This is an appeal from an order of the High Court of Madras, dated 21st September 1938, by which an order of the District Judge of Madura, dated 17th July 1936, dismissing an application for execution, was reversed. The decree, the execution of which was applied for, was made on 22nd August 1911, by the District Judge of Madura on a compromise in original Suit No. 81 of 1909, in which the present respondent was plaintiff, and the present appellant was defendant. While the respondent, in his application for execution, asked for the arrest of the judgment debtor and other remedies provided under O. 21, R.32.Civil PC, he has stated, as recorded by both Courts below, that he was alone interested to have his rights under the compromise decree ascertained, and the dispute has been confined to this question. Their Lordships, accordingly, declined to allow the appellant to maintain before them for the first time that, even assuming that the proper construction were as claimed by the respondent and as decided by the High Court, he had committed no breach of the injunction contained in the decree. In his case before this Board, the appellant states that, though the proceedings purported to be for execution of the decree, "the object and sole result of the said proceedings were to obtain from the Courts a decision on the true construction of the said decree and that is the sole matter for adjudication in this appeal."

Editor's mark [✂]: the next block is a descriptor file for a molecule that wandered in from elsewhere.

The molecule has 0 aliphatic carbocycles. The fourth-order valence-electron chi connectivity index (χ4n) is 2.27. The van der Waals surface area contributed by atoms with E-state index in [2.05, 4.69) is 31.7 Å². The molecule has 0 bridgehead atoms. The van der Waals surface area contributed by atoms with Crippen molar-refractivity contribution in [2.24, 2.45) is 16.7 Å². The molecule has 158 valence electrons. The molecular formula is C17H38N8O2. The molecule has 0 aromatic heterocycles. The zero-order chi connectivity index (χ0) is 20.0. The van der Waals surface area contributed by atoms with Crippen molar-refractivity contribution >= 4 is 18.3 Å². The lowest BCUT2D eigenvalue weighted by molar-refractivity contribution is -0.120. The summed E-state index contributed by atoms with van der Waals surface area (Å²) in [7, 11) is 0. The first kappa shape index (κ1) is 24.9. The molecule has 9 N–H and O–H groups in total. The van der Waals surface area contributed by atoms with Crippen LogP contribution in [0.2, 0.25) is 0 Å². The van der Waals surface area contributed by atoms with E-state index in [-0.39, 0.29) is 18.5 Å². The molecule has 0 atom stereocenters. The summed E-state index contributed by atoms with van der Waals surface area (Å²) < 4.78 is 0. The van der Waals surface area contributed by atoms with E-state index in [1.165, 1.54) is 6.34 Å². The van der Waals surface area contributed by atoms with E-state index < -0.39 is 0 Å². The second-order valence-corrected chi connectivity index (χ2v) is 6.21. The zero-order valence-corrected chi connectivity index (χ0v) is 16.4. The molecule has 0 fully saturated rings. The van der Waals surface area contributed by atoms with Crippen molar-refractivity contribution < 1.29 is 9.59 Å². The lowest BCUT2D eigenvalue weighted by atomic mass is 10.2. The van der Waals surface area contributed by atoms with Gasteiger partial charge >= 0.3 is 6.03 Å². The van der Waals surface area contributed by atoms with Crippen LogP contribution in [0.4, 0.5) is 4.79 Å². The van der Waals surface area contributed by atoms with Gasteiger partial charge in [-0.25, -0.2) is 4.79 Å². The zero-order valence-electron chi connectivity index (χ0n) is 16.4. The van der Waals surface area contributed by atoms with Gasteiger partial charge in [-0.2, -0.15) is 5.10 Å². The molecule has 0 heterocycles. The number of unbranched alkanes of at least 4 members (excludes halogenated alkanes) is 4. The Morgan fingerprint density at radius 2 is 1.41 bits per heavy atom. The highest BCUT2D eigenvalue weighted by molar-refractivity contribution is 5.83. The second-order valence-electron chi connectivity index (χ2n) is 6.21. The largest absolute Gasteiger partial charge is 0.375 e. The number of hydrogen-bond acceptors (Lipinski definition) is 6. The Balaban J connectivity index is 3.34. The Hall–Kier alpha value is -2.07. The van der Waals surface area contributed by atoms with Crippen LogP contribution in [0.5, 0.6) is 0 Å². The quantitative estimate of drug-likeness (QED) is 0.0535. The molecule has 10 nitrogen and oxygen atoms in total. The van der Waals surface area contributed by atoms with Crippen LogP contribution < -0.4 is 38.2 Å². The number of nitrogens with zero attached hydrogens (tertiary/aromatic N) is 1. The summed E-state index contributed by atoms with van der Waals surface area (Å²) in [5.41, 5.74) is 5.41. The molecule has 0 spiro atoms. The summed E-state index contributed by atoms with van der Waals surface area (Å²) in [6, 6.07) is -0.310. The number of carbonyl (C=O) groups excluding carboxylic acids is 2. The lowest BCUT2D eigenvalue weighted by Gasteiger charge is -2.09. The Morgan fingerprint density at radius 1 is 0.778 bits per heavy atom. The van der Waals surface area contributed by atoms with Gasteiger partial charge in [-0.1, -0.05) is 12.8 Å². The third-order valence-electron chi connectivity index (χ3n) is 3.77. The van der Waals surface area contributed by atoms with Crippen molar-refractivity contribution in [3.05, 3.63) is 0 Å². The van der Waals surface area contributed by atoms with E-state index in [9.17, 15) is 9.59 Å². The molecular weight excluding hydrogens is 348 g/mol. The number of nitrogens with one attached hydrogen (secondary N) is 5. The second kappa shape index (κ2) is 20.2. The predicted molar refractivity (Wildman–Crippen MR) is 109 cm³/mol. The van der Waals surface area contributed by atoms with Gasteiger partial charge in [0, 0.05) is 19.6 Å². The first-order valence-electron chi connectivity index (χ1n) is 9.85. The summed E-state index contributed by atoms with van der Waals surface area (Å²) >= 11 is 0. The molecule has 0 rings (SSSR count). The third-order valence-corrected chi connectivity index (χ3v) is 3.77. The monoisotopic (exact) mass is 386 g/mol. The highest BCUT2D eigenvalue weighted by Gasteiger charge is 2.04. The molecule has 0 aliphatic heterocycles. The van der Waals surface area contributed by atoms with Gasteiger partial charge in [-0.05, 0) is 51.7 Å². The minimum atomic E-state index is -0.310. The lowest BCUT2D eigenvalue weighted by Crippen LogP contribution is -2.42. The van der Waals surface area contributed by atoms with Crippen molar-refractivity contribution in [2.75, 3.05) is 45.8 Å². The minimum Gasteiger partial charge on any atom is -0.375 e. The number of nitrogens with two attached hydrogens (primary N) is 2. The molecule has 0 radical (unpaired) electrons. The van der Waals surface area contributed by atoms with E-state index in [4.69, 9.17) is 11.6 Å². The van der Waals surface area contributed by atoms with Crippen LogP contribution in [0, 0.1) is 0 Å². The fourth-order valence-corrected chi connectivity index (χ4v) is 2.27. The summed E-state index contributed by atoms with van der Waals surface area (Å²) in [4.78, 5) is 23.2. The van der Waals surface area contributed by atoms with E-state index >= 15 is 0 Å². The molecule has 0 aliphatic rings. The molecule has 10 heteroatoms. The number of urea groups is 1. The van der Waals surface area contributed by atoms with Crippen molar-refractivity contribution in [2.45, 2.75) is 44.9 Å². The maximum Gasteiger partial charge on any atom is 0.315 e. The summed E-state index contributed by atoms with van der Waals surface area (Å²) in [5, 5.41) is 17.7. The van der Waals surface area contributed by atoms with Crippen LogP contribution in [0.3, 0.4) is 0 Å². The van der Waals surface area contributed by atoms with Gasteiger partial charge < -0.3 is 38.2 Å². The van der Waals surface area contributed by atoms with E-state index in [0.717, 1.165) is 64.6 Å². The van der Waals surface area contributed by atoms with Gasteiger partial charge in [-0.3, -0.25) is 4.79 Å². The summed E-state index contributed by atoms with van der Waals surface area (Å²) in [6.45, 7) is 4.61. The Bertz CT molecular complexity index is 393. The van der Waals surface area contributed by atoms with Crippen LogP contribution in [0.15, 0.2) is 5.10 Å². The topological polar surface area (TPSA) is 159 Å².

The appellant and respondent are interested as tenants-in-common in village Andipatti in the Palni Taluk of Madura District. Their rights primarily depend on a decree dated 20th October 1876, which was made in terms of the compromise of a partition suit between their respective predecessors, under which, inter alia, the respondent's predecessor (the defendant) got two-thirds, and the appellant's predecessor (the plaintiff) got one-third, of the nanja and punja lands of the village of Andipatti, it being further provided by the decree "(3) that the cost of repairing the tanks in the said village of Andipatti, known as Periakulam, Rajakulam and Ammakulam and also of the Channel Puduvaikal and dam Nagam Valasu shall be borne by the plaintiff and the defendant in the proportion of one-third and two-thirds respectively and they shall appropriate the water of the said tanks and channels in the same proportion and also enjoy the poramboke and water-spread lands and the fishery of the said village in the same proportion." On 30th October 1908, the respondent instituted a suit against the appellant in the Court of the District Munsif of Dindigul, which was transferred to the Court of the District Judge of Madura and numbered O. S. No. 81 of 1909. The immediate cause of complaint was the alleged use by the present appellant of the water of channel B, shown on the plan filed with the plaint, for irrigation of about 14 kulis of his punja land, marked C on the plan, and a permanent injunction against such use was asked for and also against obstruction of the water flowing as mamul to the old nanjas through the channel B. The appellant filed a written statement in answer on 15th February 1909, but the suit was compromised by an agreement dated 7th July 1911, and, in terms thereof, the decree, which is under consideration, was made, on the application of both parties, on 22nd August 1911, by the District Judge of Madura, and it is as follows :